Although details can’t be divulged and Coach wouldn’t disclose stores that were threatened, the complaint outlines a number of instances of LVMH’s actions. In Japan, Coach sells to such department stores as Takashimaya, Sogo, Isetan and Mitsukoshi
“As a company, Coach focuses on every single consumer, every single product and every single store, individually,” Frankfort said in the statement. “We view ourselves as a small company with large sales — that’s who we are and how we work. Any unfair action to deny our consumers’ right to choose and separate us from our business partners is unacceptable and we plan to fight this behavior vigorously.”
The investigation is likely to take several months. In the statement, Coach stressed that LVMH’s actions have had no material impact on Coach sales in Japan. “While the economic impact of this pattern of behavior has not been material, a delay or deferral of even a single expansion of a shop due to anticompetitive practices is unacceptable,” Frankfort said.
Coach’s growth has skyrocketed over the last few years and no slowdown in its growth appears to be ahead. Just last Thursday, the company increased its second-half forecast because of strong spring season results that are trending above plan. Coach estimated sales of at least $800 million for that period. It also updated full-year fiscal 2005 forecasts, projecting sales of more than $1.67 billion. In Japan, it expects a 27 percent increase in sales in the second half in constant currency with at least midsingle-digit sales growth.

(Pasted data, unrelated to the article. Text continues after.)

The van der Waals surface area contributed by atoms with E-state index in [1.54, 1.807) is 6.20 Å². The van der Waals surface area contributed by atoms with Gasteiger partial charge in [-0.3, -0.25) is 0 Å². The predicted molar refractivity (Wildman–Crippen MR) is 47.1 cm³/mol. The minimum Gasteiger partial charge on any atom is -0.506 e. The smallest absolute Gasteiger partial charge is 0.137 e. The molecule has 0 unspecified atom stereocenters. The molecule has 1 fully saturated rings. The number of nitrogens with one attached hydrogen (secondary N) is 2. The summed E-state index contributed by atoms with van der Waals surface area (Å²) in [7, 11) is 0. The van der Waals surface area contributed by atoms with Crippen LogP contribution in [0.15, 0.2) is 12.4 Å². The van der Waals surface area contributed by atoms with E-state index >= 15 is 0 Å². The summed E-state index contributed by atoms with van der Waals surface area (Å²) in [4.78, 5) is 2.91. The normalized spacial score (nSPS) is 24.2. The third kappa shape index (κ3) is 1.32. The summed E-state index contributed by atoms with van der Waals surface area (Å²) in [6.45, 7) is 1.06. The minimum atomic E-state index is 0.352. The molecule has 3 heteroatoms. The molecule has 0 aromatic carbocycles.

The Japanese market is of particular importance to Coach’s growth strategy. The company formed a joint venture with Sumitomo Corp. in 2001 to help expand the brand in the Japanese market and operates a multichannel distribution there. It has become the fastest-growing imported accessories and handbag brand in Japan, leading the firm to accelerate its flagship openings. By Dec. 31, there were six flagships in Japan: in Tokyo in Ginza, Shibuya and Marounichi, and outside Tokyo in Osaka, Sapporo and Sendai. By the end of last year, Coach had 107 sales points in Japan, of which 105 were run by Coach Japan Inc. Of those, 79 were department store shop-in-shops; 16 were retail stores, of which six are flagships, and 10 were factory stores. With more flagships, department store sales have somewhat diminished in Japan as a result. The department store channel represents about two-thirds of sales in Japan, down from about 80 percent two years ago.
“Regardless of the outcome [of the JFTC’s investigation], we’re confident that we will continue to deliver exceptional results,” Frankfort said. “We are a broad-based, multinational and multichannel enterprise and our opportunities for growth are abundant. Within Japan, we have a multichannel business which is being fueled first and foremost by flagships and new retail stores and secondarily by new department store shops and expansions. The vibrancy of our brand in Japan has never been stronger and our outlook has never been brighter.”